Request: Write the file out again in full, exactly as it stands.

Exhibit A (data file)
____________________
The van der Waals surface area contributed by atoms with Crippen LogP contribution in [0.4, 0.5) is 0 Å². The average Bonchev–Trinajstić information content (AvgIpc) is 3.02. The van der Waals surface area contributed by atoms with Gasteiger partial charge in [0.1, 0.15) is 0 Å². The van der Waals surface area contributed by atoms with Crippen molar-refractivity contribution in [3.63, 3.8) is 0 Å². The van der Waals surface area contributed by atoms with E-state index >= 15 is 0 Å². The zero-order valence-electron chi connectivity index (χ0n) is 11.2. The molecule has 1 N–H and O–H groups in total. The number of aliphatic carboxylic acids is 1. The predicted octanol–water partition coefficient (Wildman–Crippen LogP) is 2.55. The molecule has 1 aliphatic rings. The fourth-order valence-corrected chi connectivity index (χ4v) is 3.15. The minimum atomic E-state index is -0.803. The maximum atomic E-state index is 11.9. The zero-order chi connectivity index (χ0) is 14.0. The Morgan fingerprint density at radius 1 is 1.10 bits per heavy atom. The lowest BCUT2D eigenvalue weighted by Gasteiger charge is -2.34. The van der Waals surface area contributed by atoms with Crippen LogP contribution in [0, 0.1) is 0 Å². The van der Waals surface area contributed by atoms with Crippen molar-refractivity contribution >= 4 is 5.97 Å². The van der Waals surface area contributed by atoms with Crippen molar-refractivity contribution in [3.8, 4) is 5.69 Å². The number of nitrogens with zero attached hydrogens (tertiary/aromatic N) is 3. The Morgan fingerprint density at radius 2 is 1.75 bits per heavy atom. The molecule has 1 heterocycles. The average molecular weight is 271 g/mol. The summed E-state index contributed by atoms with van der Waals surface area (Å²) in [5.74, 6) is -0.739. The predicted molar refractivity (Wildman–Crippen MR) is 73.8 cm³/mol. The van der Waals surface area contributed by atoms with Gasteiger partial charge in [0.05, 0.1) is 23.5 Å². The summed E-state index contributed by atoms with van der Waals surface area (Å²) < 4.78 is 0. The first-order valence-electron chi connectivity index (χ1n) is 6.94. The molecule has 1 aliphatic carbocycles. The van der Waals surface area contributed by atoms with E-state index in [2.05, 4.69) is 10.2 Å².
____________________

The van der Waals surface area contributed by atoms with Crippen LogP contribution in [0.4, 0.5) is 0 Å². The average Bonchev–Trinajstić information content (AvgIpc) is 3.02. The van der Waals surface area contributed by atoms with Gasteiger partial charge in [0.1, 0.15) is 0 Å². The van der Waals surface area contributed by atoms with Crippen molar-refractivity contribution in [3.63, 3.8) is 0 Å². The van der Waals surface area contributed by atoms with E-state index >= 15 is 0 Å². The zero-order valence-electron chi connectivity index (χ0n) is 11.2. The molecule has 1 N–H and O–H groups in total. The number of aliphatic carboxylic acids is 1. The predicted octanol–water partition coefficient (Wildman–Crippen LogP) is 2.55. The molecule has 1 aliphatic rings. The fourth-order valence-corrected chi connectivity index (χ4v) is 3.15. The minimum atomic E-state index is -0.803. The maximum atomic E-state index is 11.9. The zero-order chi connectivity index (χ0) is 14.0. The Morgan fingerprint density at radius 1 is 1.10 bits per heavy atom. The lowest BCUT2D eigenvalue weighted by Gasteiger charge is -2.34. The van der Waals surface area contributed by atoms with Crippen LogP contribution in [0, 0.1) is 0 Å². The van der Waals surface area contributed by atoms with Crippen molar-refractivity contribution >= 4 is 5.97 Å². The van der Waals surface area contributed by atoms with Crippen molar-refractivity contribution in [3.8, 4) is 5.69 Å². The number of nitrogens with zero attached hydrogens (tertiary/aromatic N) is 3. The Morgan fingerprint density at radius 2 is 1.75 bits per heavy atom. The molecule has 1 heterocycles. The average molecular weight is 271 g/mol. The summed E-state index contributed by atoms with van der Waals surface area (Å²) in [5.74, 6) is -0.739. The predicted molar refractivity (Wildman–Crippen MR) is 73.8 cm³/mol. The van der Waals surface area contributed by atoms with Gasteiger partial charge in [0.05, 0.1) is 23.5 Å². The summed E-state index contributed by atoms with van der Waals surface area (Å²) < 4.78 is 0. The first-order valence-electron chi connectivity index (χ1n) is 6.94. The molecule has 1 aliphatic carbocycles. The van der Waals surface area contributed by atoms with E-state index in [2.05, 4.69) is 10.2 Å².